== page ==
When there is a pandemic such as the COVID-19 among us, we start thinking about long-term food supplies. Luckily, as a vegan, most of our protein sources (such as beans and lentils) are dry goods, cheap and easily stored. Another staple for plant based lifestyles is well… plants. Vegetables and fruit are some of the most valuable yet cheapest products in the store. The following tips on how to reduce your grocery bill by 30% are going to help ease the stress of budget shopping, preservation of food and maintaining a healthy lifestyle while living in abundance.
It’s funny that when there is a major rush to the grocery store, all the processed and packaged items (which are also the more expensive items) are empty and the produce section is fully stocked.
Tip #1: Cut Out The Processed Junk
Processed prepackaged items are the most expensive items on the grocery store shelves. They are usually full of preservatives and sugars and lack a sufficient amount of vitamins and minerals required for sustaining a balanced diet. Our main meals in a day are important and require enough vitamins, minerals, proteins and other nutrients to maintain a balanced healthy lifestyle. I’m not saying no treats whatsoever. A treat hear and there is definitely okay. I still like that bag of chips here and there but not 6.. and not everyday. Cutting out the processed products will save you enormous amounts of money which can be allocated to more productive or valuable products.
Tip #2: Protein Sources
Buying beans in bulk, even if its that one extra bag per trip to the store, is easily affordable. Yes, it takes time to soak and cook but the value of this effort is undeniable. Beans are a vegans best friend. If you want to compare them to meat you will find that beans have more protein, more vitamins and minerals, more fiber and are more cost effective. Buying the beans dry and in bulk will be one of the main ways you will save money on your grocery bill. Meat is straight up expensive and beans are cheap. That math works for me.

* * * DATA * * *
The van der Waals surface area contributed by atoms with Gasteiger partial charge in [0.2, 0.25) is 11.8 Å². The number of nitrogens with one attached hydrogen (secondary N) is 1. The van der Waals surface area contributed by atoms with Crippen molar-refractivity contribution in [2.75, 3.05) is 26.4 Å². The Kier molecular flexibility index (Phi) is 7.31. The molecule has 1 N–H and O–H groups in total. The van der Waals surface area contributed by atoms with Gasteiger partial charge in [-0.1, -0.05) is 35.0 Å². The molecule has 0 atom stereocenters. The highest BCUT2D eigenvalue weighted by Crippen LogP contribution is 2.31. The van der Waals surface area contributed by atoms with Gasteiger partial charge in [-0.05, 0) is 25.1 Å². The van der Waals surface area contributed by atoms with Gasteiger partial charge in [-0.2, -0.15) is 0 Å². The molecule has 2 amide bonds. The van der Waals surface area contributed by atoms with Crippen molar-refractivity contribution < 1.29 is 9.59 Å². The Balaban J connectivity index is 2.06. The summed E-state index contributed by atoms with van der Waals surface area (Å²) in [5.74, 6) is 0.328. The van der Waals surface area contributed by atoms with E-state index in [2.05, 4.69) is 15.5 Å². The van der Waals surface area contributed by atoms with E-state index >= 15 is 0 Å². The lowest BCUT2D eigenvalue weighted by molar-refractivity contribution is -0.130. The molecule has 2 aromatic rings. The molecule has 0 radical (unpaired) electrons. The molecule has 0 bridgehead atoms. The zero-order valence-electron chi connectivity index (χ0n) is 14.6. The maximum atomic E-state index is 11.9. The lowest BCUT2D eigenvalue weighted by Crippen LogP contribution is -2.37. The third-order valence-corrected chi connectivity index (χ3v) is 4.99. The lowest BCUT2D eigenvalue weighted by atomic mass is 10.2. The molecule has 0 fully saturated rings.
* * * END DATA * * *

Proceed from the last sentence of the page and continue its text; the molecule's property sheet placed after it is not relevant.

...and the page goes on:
Cooked beans generally provide 6 – 8g of protein per half cup. They also provide complex carbohydrates, different kinds of fiber, vitamins and minerals. They come in bulk amounts, store very easily and are reasonably priced. I would recommend checking out this website for more nutritional information on beans.
Cooked lentils generally contain 15-18g protein per 1 cup. They also contain vitamins, minerals, fatty acids, amino acids and more. I recommend this website for some more information on the nutrient content of lentils.
Tip #3: Chop and Freeze Fresh Produce
Fresh produce is always abundant in the grocery stores. Seeing how you are now saving money by following the previous two steps, why not invest it in more produce. Buy a couple more heads of broccoli and that extra bag of carrots. Wash and chop these up when you get home, throw them in the freezer. You just saved money by not buying prepackaged frozen goods. You supported a local producer. You now have many meals worth of vegetables in the freezer. This math is win-win all around.
Tip # 4: Home Made Treats
Let’s face it, home-made treats are better anyway. If your stuck at home why not do some baking with your kids. They will love it and there’s a reward (or incentive) to learn a little something in the kitchen. Home-made treats are, or can be, healthier than store bought and in the long run, they’re cheaper too.
These four tips are gold. Remember to vary the types of products you get. As in buy multiple kinds of beans and different types of vegetables and fruit; they all have their different qualities.
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